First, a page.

Prerequisite Courses

PSY 101 Introductory Psychology
SSC 103 Introduction to Health and Human Services

Required Courses

One introductory course
Two analytical skills courses (one statistics course and one methods course)*
One biological sciences course
Three intermediate-level courses, one of which must be PHI 337 Social and Ethical Values in Medicine
Six courses from the chosen concentration area
*It is strongly recommended that this requirement be completed by the end of the sophomore year.

Summary
Total required credit hours for the major (health and human services): 45-46

See Baccalaureate Degree Requirements for general education and remaining university requirements.

Recommended Sequence of Program Requirements

FIRST YEAR
Fall- PSY 101, SSC 103
Spring- One introductory course, one statistics course

SECOND YEAR
Fall- One biological sciences course, one methods course
Spring- Two intermediate courses**

THIRD YEAR
Fall- One intermediate course**, one concentration area course
Spring- Two concentration area courses

FOURTH YEAR
Fall- Two concentration area courses (one of which is SSC 496 for Social Gerontology and Community Mental Health majors)
Spring- One concentration area course (SSC 496 for Social Gerontology and Community Mental Health majors )

**PHI 337 Social and Ethical Values in Medicine is a required intermediate course.

Electives and Course Groupings

Introductory Courses

APY 105 Introduction to Anthropology
APY 106 Introduction to Cultural Anthropology
APY 107 Introduction to Physical Anthropology
APY 108 Introduction to Archaeology
COM 101 Principles of Communication
PHI 107 Ethics
SOC 101 Introduction to Sociology

Analytical Skills

STATISTICS COURSES
CEP 207 Introduction to Statistics and Computing
PSY 207 Psychological Statistics
SOC 294 Basic Statistics for Social Sciences
SSC 225 Statistics for Social Sciences
STA 119 Statistical Methods

METHODS COURSES
NUR 348 Applied Scientific Inquiry in Nursing
PSY 250 Scientific Inquiry in Psychology
SOC 293 Social Research Methods
SSC 213 Social Research Methods

Intermediate Courses

PHI 337 Social and Ethical Values in Medicine (required)

Two of the following:
APY 248 Human Genetics
APY 275 Introduction to Medical Anthropology
APY 276 Introduction to Ethnomedicine
COM 202 Intercultural Communication
COM 217 Communication in Organizations
COM 223 Principles and Methods of Interviewing
COM 225 Interpersonal Communication
HIS 215 Death in America
JLS 131 The Family and the Law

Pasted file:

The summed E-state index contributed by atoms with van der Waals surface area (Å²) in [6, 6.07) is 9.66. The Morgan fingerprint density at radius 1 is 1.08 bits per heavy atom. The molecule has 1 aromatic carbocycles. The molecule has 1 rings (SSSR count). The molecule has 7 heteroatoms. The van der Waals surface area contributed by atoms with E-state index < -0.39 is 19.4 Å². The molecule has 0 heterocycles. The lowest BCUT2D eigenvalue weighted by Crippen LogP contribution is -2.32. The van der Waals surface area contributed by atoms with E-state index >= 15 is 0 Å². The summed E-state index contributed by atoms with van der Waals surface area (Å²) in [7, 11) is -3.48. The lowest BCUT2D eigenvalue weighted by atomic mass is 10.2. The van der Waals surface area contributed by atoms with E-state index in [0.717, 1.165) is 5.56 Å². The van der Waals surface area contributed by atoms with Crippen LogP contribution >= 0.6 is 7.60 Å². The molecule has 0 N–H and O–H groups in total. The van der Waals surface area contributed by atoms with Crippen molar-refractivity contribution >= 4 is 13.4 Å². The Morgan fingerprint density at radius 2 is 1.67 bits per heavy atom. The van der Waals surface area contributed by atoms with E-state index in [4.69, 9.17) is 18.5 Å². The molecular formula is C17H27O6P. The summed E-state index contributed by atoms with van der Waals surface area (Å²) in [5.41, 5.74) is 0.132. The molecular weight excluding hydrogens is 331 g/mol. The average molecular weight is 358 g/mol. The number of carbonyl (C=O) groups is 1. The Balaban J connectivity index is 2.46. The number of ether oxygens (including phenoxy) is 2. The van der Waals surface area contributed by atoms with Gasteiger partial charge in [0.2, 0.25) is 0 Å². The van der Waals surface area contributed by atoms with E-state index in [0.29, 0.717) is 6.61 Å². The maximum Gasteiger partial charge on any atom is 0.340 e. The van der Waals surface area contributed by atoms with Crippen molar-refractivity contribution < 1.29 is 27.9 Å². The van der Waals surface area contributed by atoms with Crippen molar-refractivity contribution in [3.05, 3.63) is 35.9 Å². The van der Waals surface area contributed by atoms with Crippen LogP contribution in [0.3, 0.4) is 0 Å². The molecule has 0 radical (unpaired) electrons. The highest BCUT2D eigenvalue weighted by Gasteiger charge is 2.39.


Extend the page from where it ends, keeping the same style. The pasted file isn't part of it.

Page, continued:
LAI 205/SSC 208 Introduction to Child Development and Learning or NUR 250 Human Growth and Development
SOC 206 Social Problems
SOC 211 Sociology of Diversity
SSC 209 Case Management
SSC 210 Skill Development in Human Service
SSC 390 Human Services Administration
WS 238 Women, Work, and Family

Biological Sciences Courses

ANA 113 Human Anatomy
APY 345 Comparative Primate Anatomy and APY 346 Primate Dissections
BIO 129 Perspectives in Human Biology (strongly recommended for students pursuing the joint health and human services/School of Social Work degree; offered fall only)
BIO 130 Perspectives in Human Biology (prerequisite: BIO 129)
BIO 200 Evolutionary Biology
PGY 300 Human Physiology

Concentration Area Courses

SOCIAL GERONTOLOGY
Two of the following:
PSY 427 Adult Development and Aging (force by special arrangement)
SOC 304 Sociology of Aging
SSC 363 The Aging Process
SSC 407 Healthcare and the Elderly

Two of the following:
CEP 401 Introduction to Counseling
CEP 404 Introduction to the Rehabilitation of Substance Abuse and Addiction
CEP 410 Introduction to Grief and Loss
ECO 411 Health Economics
SOC 308 Sociology of the Life Course
SOC 313 Sociology of the Family
SOC 314 Sociology of Gender
SOC 322 Introduction to Medical Sociology
SSC 343 Violence and the Family
SSC 365 The Family Process
SSC 428 Legal Issues in Human Services

Practicum (a two-semester sequence; both courses are required):
SSC 496 Intership (first semester)
SSC 496 Internship (second semester)

EARLY CHILDHOOD
CDS 301 Language Development in Children (offered fall only)
CDS 302 Language Disorders in Children (offered spring only; prerequisite: CDS 301)
CEP 410 Introduction to Grief and Loss
HIS 465 Childhood Through the Ages
LAI 416/SSC 416 Early Childhood Education, Theory, and Practice
LAI 490 Seminar and Practicum in in Early Childhood Education, Theory, and Practice
LIN 355 Child Language Development
PSY 321 Psychology of Personality or PSY 322 Abnormal Psychology or PSY 336 Developmental Psychology
SOC 313 Sociology of the Family
SOC 314 Sociology of Gender
SOC 335 Sociology of Adolescence
SSC 305 Applied Child Development and Learning
SSC 320 Issues in Mental Retardation/Developmental Disabilities
SSC 343 Violence and the Family
SSC 365 The Family Process
SSC 420 Child Mental Health
SSC 496 Internship

COMMUNITY MENTAL HEALTH
One of the following:
PSY 323 Community Psychology
SSC 218 Issues in Mental Health (if not taken to meet requirement below)

Three of the following:
CEP 401 Introduction to Counseling
CEP 404 Introduction to the Rehabilitation of Substance Abuse and Addiction
CEP 410 Introduction to Grief and Loss
CEP 453 Introduction to Rehabilitation
NUR 217 Destructive and Constructive Behaviors: Addiction and Its Prevention
PSY 321 Psychology of Personality or PSY 322 Abnormal Psychology or PSY 331 Social Psychology
PSY 411 Self and Self-Esteem
SOC 314 Sociology of Gender
SOC 322 Introduction to Medical Sociology
SOC 335 Sociology of Adolescence
SSC 218 Issues in Mental Health (if not taken to meet requirement above)
SSC 320 Mental Retardation/Developmental Disabilities
SSC 343 Violence and the Family
SSC 407 Health-Care and the Elderly
SSC 420 Child Mental Health